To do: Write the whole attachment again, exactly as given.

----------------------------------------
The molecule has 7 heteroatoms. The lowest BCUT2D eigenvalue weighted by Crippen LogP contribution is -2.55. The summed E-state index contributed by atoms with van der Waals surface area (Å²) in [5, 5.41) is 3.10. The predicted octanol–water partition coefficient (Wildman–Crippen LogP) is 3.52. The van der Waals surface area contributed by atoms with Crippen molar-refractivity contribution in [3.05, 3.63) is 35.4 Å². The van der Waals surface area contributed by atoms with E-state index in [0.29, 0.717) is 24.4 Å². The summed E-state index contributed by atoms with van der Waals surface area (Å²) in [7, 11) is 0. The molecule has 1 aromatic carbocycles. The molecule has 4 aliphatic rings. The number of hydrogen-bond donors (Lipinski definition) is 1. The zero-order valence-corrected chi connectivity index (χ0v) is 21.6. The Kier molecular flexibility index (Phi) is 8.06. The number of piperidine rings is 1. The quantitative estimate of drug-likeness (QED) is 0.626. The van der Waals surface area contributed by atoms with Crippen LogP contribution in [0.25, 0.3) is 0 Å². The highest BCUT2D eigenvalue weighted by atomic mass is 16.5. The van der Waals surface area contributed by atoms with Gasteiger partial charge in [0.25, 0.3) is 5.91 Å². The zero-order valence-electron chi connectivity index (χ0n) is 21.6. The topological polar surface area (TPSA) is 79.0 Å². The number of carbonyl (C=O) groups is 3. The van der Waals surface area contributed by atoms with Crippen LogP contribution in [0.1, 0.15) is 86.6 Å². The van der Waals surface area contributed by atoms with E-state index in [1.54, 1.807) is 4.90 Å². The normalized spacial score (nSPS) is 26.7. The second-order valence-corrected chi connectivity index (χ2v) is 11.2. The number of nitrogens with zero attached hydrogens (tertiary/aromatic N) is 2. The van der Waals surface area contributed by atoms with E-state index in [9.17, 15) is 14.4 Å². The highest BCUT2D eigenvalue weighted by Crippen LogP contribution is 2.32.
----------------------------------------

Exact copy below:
The molecule has 7 heteroatoms. The lowest BCUT2D eigenvalue weighted by Crippen LogP contribution is -2.55. The summed E-state index contributed by atoms with van der Waals surface area (Å²) in [5, 5.41) is 3.10. The predicted octanol–water partition coefficient (Wildman–Crippen LogP) is 3.52. The van der Waals surface area contributed by atoms with Crippen molar-refractivity contribution in [3.05, 3.63) is 35.4 Å². The van der Waals surface area contributed by atoms with E-state index in [0.29, 0.717) is 24.4 Å². The summed E-state index contributed by atoms with van der Waals surface area (Å²) in [7, 11) is 0. The molecule has 1 aromatic carbocycles. The molecule has 4 aliphatic rings. The number of hydrogen-bond donors (Lipinski definition) is 1. The zero-order valence-corrected chi connectivity index (χ0v) is 21.6. The Kier molecular flexibility index (Phi) is 8.06. The number of piperidine rings is 1. The quantitative estimate of drug-likeness (QED) is 0.626. The van der Waals surface area contributed by atoms with Crippen LogP contribution in [0.25, 0.3) is 0 Å². The highest BCUT2D eigenvalue weighted by atomic mass is 16.5. The van der Waals surface area contributed by atoms with Gasteiger partial charge in [0.25, 0.3) is 5.91 Å². The zero-order valence-electron chi connectivity index (χ0n) is 21.6. The topological polar surface area (TPSA) is 79.0 Å². The number of carbonyl (C=O) groups is 3. The van der Waals surface area contributed by atoms with Crippen LogP contribution in [0.1, 0.15) is 86.6 Å². The van der Waals surface area contributed by atoms with E-state index in [1.54, 1.807) is 4.90 Å². The normalized spacial score (nSPS) is 26.7. The second-order valence-corrected chi connectivity index (χ2v) is 11.2. The number of nitrogens with zero attached hydrogens (tertiary/aromatic N) is 2. The van der Waals surface area contributed by atoms with E-state index in [9.17, 15) is 14.4 Å². The highest BCUT2D eigenvalue weighted by Crippen LogP contribution is 2.32.